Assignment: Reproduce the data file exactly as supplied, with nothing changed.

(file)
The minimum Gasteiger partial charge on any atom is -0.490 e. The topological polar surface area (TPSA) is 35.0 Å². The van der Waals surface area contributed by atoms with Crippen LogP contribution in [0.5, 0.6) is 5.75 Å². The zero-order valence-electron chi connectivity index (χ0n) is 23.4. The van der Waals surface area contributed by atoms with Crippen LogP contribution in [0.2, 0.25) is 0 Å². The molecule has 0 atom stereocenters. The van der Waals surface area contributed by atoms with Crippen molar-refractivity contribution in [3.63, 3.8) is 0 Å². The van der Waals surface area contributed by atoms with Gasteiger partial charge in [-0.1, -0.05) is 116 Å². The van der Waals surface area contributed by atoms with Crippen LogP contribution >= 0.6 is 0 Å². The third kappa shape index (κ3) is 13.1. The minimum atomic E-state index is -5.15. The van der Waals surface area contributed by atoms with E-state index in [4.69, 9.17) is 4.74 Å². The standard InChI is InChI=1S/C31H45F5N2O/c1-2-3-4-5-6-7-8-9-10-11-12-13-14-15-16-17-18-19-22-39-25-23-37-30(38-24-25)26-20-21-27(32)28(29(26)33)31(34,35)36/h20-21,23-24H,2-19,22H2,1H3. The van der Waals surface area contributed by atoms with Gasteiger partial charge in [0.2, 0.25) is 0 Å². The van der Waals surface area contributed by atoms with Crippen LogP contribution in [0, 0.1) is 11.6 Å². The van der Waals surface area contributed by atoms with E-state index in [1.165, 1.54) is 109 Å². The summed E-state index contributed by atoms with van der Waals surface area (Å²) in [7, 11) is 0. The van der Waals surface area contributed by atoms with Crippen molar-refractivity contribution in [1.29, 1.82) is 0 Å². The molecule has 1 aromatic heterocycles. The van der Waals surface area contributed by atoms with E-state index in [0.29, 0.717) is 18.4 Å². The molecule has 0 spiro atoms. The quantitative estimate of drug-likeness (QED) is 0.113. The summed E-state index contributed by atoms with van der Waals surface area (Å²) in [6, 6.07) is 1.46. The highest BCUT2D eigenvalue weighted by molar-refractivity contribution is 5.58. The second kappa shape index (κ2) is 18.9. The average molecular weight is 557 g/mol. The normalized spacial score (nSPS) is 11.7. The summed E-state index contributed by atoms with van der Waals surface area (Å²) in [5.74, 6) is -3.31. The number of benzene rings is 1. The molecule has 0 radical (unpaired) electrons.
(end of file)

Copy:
The minimum Gasteiger partial charge on any atom is -0.490 e. The topological polar surface area (TPSA) is 35.0 Å². The van der Waals surface area contributed by atoms with Crippen LogP contribution in [0.5, 0.6) is 5.75 Å². The zero-order valence-electron chi connectivity index (χ0n) is 23.4. The van der Waals surface area contributed by atoms with Crippen LogP contribution in [0.2, 0.25) is 0 Å². The molecule has 0 atom stereocenters. The van der Waals surface area contributed by atoms with Crippen molar-refractivity contribution in [3.63, 3.8) is 0 Å². The van der Waals surface area contributed by atoms with Gasteiger partial charge in [-0.1, -0.05) is 116 Å². The van der Waals surface area contributed by atoms with Crippen LogP contribution >= 0.6 is 0 Å². The third kappa shape index (κ3) is 13.1. The minimum atomic E-state index is -5.15. The van der Waals surface area contributed by atoms with E-state index in [4.69, 9.17) is 4.74 Å². The standard InChI is InChI=1S/C31H45F5N2O/c1-2-3-4-5-6-7-8-9-10-11-12-13-14-15-16-17-18-19-22-39-25-23-37-30(38-24-25)26-20-21-27(32)28(29(26)33)31(34,35)36/h20-21,23-24H,2-19,22H2,1H3. The van der Waals surface area contributed by atoms with Gasteiger partial charge in [0.2, 0.25) is 0 Å². The van der Waals surface area contributed by atoms with Crippen LogP contribution in [0, 0.1) is 11.6 Å². The van der Waals surface area contributed by atoms with E-state index in [1.165, 1.54) is 109 Å². The summed E-state index contributed by atoms with van der Waals surface area (Å²) in [7, 11) is 0. The van der Waals surface area contributed by atoms with Crippen molar-refractivity contribution in [1.29, 1.82) is 0 Å². The molecule has 1 aromatic heterocycles. The van der Waals surface area contributed by atoms with E-state index in [0.29, 0.717) is 18.4 Å². The molecule has 0 spiro atoms. The quantitative estimate of drug-likeness (QED) is 0.113. The summed E-state index contributed by atoms with van der Waals surface area (Å²) in [6, 6.07) is 1.46. The highest BCUT2D eigenvalue weighted by molar-refractivity contribution is 5.58. The second kappa shape index (κ2) is 18.9. The average molecular weight is 557 g/mol. The normalized spacial score (nSPS) is 11.7. The summed E-state index contributed by atoms with van der Waals surface area (Å²) in [5.74, 6) is -3.31. The number of benzene rings is 1. The molecule has 0 radical (unpaired) electrons.